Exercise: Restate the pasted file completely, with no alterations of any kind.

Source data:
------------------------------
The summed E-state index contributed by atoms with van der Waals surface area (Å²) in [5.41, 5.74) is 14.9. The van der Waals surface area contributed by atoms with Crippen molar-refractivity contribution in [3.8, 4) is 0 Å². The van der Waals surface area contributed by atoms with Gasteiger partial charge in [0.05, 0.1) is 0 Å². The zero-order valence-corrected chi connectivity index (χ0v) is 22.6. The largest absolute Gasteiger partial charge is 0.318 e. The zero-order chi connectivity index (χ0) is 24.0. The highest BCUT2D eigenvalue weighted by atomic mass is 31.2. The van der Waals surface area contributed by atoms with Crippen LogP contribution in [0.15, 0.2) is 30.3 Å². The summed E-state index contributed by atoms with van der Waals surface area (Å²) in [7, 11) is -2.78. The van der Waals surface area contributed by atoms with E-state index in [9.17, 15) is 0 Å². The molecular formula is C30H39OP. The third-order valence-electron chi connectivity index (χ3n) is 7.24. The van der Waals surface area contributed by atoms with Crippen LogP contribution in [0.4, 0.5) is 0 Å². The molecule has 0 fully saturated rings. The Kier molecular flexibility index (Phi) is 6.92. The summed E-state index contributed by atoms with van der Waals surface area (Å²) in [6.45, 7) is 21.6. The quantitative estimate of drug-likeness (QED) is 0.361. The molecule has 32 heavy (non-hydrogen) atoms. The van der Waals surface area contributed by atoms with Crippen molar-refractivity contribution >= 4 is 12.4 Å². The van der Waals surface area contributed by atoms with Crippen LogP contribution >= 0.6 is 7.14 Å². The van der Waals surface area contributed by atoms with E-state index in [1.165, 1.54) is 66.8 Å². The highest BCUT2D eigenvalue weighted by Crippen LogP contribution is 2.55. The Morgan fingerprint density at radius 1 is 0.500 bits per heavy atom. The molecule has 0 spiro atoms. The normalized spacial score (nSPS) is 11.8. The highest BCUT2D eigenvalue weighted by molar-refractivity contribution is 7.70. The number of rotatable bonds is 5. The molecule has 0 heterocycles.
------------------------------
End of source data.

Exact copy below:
The summed E-state index contributed by atoms with van der Waals surface area (Å²) in [5.41, 5.74) is 14.9. The van der Waals surface area contributed by atoms with Crippen molar-refractivity contribution in [3.8, 4) is 0 Å². The van der Waals surface area contributed by atoms with Gasteiger partial charge in [0.05, 0.1) is 0 Å². The zero-order valence-corrected chi connectivity index (χ0v) is 22.6. The largest absolute Gasteiger partial charge is 0.318 e. The zero-order chi connectivity index (χ0) is 24.0. The highest BCUT2D eigenvalue weighted by atomic mass is 31.2. The van der Waals surface area contributed by atoms with Crippen LogP contribution in [0.15, 0.2) is 30.3 Å². The summed E-state index contributed by atoms with van der Waals surface area (Å²) in [7, 11) is -2.78. The van der Waals surface area contributed by atoms with E-state index in [9.17, 15) is 0 Å². The molecular formula is C30H39OP. The third-order valence-electron chi connectivity index (χ3n) is 7.24. The van der Waals surface area contributed by atoms with Crippen LogP contribution in [0.4, 0.5) is 0 Å². The molecule has 0 fully saturated rings. The Kier molecular flexibility index (Phi) is 6.92. The summed E-state index contributed by atoms with van der Waals surface area (Å²) in [6.45, 7) is 21.6. The quantitative estimate of drug-likeness (QED) is 0.361. The molecule has 32 heavy (non-hydrogen) atoms. The van der Waals surface area contributed by atoms with Crippen molar-refractivity contribution >= 4 is 12.4 Å². The van der Waals surface area contributed by atoms with Crippen LogP contribution >= 0.6 is 7.14 Å². The van der Waals surface area contributed by atoms with E-state index in [1.165, 1.54) is 66.8 Å². The highest BCUT2D eigenvalue weighted by Crippen LogP contribution is 2.55. The Morgan fingerprint density at radius 1 is 0.500 bits per heavy atom. The molecule has 0 spiro atoms. The normalized spacial score (nSPS) is 11.8. The highest BCUT2D eigenvalue weighted by molar-refractivity contribution is 7.70. The number of rotatable bonds is 5. The molecule has 0 heterocycles.